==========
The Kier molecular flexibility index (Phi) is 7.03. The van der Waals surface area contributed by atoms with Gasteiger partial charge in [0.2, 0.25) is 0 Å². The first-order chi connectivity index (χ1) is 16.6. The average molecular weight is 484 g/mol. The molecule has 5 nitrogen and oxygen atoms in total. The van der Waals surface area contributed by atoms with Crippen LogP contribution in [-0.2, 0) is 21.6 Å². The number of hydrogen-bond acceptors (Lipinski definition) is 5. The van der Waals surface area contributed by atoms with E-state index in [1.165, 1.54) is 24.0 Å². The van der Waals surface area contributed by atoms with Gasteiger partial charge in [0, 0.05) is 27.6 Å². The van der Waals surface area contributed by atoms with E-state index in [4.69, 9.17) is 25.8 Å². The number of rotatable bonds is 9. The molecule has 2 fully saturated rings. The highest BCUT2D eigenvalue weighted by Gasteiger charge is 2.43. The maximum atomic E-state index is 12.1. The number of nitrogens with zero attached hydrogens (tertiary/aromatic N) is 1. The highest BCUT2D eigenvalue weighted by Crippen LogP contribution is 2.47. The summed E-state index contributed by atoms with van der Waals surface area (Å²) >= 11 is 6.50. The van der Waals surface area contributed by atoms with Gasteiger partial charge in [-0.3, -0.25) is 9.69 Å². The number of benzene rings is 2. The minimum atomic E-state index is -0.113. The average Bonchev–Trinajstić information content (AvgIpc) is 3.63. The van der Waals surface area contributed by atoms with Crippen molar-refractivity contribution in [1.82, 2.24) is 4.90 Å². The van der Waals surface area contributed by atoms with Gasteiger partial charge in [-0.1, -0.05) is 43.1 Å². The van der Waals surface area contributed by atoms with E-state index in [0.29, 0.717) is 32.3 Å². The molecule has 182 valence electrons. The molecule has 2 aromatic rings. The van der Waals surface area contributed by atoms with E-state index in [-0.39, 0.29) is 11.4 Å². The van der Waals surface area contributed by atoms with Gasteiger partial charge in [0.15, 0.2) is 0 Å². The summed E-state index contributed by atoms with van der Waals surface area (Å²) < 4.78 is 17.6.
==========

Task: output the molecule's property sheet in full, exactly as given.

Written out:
The Kier molecular flexibility index (Phi) is 7.03. The van der Waals surface area contributed by atoms with Gasteiger partial charge in [0.2, 0.25) is 0 Å². The first-order chi connectivity index (χ1) is 16.6. The average molecular weight is 484 g/mol. The molecule has 5 nitrogen and oxygen atoms in total. The van der Waals surface area contributed by atoms with Crippen LogP contribution in [-0.2, 0) is 21.6 Å². The number of hydrogen-bond acceptors (Lipinski definition) is 5. The van der Waals surface area contributed by atoms with E-state index in [1.165, 1.54) is 24.0 Å². The van der Waals surface area contributed by atoms with Gasteiger partial charge in [0, 0.05) is 27.6 Å². The van der Waals surface area contributed by atoms with E-state index in [4.69, 9.17) is 25.8 Å². The number of rotatable bonds is 9. The molecule has 2 fully saturated rings. The highest BCUT2D eigenvalue weighted by Gasteiger charge is 2.43. The maximum atomic E-state index is 12.1. The number of nitrogens with zero attached hydrogens (tertiary/aromatic N) is 1. The highest BCUT2D eigenvalue weighted by Crippen LogP contribution is 2.47. The summed E-state index contributed by atoms with van der Waals surface area (Å²) >= 11 is 6.50. The van der Waals surface area contributed by atoms with Gasteiger partial charge in [-0.3, -0.25) is 9.69 Å². The number of benzene rings is 2. The minimum atomic E-state index is -0.113. The average Bonchev–Trinajstić information content (AvgIpc) is 3.63. The van der Waals surface area contributed by atoms with Crippen molar-refractivity contribution in [1.82, 2.24) is 4.90 Å². The van der Waals surface area contributed by atoms with Gasteiger partial charge in [-0.1, -0.05) is 43.1 Å². The van der Waals surface area contributed by atoms with E-state index in [0.29, 0.717) is 32.3 Å². The molecule has 182 valence electrons. The molecule has 2 aromatic rings. The van der Waals surface area contributed by atoms with E-state index in [-0.39, 0.29) is 11.4 Å². The van der Waals surface area contributed by atoms with Gasteiger partial charge in [0.15, 0.2) is 0 Å². The summed E-state index contributed by atoms with van der Waals surface area (Å²) < 4.78 is 17.6.